Newly arrived maids have also reported that before being employed in homes, they are given no rest in that, they are made to work continuously, cleaning away the agency’s premises or agent’s house.

Similarly, if the maid is sacked after the three or six month trial-and-replacement period, all her savings or monies earned since would be confiscated by the agents as compensation to the agency. She may even be sent back to her home country without a single sen at all. Returned maids are also allegedly beaten and/or slapped in the face for being given back to their agency.”
----------------------------------------------


Now amidst the darkness that looms over this issue, the light (of Christ in general or special grace I don’t know) of kindness and goodness shines – and this man, Dr. Raymond Yuen is worthy of our honor and highest esteem. The Star newspaper carried this beautiful story of his love and kindness to his Sri Lankan maid and her family, and he has display not just a basic kindness and respect for his maid as a human being, but an interest in her and her well being, in a Christ-like fashion. I cannot help but wonder if he is a Christian, though the article tells us that his maid is. So here is a tribute to the good doctor, who has set the standard for us all in being an employer.

And I know there will be even Christians who would read this story of this good doctor and scoff “but he is spoiling her, and she will repay his goodness with abuse” – take heed if you react this way, are you hiding self interest and defiance to Christ’s commandment to love your neighbour as yourself behind that excuse! Wouldn’t you want to have friends with your own people in a strange land, to have time out in a day, and on weekends, and to be able to be friendly with the people you have to live with everyday? Is that too much to ask? If it is, do the kingdom of God a favour and don’t get a maid, you aren’t mature enough to handle it.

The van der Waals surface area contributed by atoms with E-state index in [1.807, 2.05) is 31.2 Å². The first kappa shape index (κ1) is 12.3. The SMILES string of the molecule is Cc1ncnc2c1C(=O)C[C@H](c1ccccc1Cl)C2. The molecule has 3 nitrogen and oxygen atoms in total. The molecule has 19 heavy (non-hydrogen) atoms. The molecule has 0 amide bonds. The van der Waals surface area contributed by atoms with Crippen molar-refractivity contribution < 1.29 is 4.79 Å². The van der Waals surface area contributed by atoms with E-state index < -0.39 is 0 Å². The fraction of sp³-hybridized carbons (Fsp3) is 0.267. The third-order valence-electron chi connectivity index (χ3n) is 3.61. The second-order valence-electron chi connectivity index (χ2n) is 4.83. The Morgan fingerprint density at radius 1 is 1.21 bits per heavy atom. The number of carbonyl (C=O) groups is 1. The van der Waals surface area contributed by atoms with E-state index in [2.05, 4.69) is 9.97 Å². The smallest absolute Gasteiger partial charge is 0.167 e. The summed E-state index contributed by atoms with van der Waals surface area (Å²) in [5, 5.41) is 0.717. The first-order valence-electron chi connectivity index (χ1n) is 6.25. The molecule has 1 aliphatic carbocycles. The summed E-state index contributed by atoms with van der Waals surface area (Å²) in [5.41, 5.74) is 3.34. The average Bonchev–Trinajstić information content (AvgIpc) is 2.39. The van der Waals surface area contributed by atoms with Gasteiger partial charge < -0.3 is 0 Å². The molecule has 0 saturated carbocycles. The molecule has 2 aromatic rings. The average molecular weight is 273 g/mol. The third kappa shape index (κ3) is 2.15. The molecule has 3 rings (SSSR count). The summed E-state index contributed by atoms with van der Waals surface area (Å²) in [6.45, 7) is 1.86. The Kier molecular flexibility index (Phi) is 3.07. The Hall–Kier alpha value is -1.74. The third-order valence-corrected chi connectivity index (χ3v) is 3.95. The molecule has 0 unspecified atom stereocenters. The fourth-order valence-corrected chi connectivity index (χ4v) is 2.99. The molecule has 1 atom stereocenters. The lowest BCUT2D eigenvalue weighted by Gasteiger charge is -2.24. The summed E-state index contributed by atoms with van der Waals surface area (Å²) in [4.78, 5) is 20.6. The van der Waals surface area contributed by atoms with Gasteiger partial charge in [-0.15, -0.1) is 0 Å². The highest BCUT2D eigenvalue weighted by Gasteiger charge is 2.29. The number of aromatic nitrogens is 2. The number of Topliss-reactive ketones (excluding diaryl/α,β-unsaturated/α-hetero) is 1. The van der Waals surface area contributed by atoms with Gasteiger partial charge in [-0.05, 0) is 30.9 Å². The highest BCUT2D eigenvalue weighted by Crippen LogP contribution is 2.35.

Friday, December 09, 2005

Narnia: Non-Spoilers

C.S. Lewis demanded that a person should not believe in Christianity before being convinced of its truthfulness. He once described himself by saying “I am an empirical Christian, I came to Christ through induction.”

Appeal to Imagination

But Lewis was not all argument, logic, and evidences. Another side of Lewis the apologist exists – the imaginative Lewis – which sets him apart in the genre of apologetics. Lewis believed that while apologists might reach people through argument, Christianity can also be conveyed imaginatively. He contended that our great need is not “more little books on Christianity, but more little books by Christians on other subjects – with their Christianity latent.” If the writer presents a story with Christianity providing its underlying meaning instead of relativism, hedonism, and materialism as its primary interpretive framework, the reader would be challenged to think of all things differently.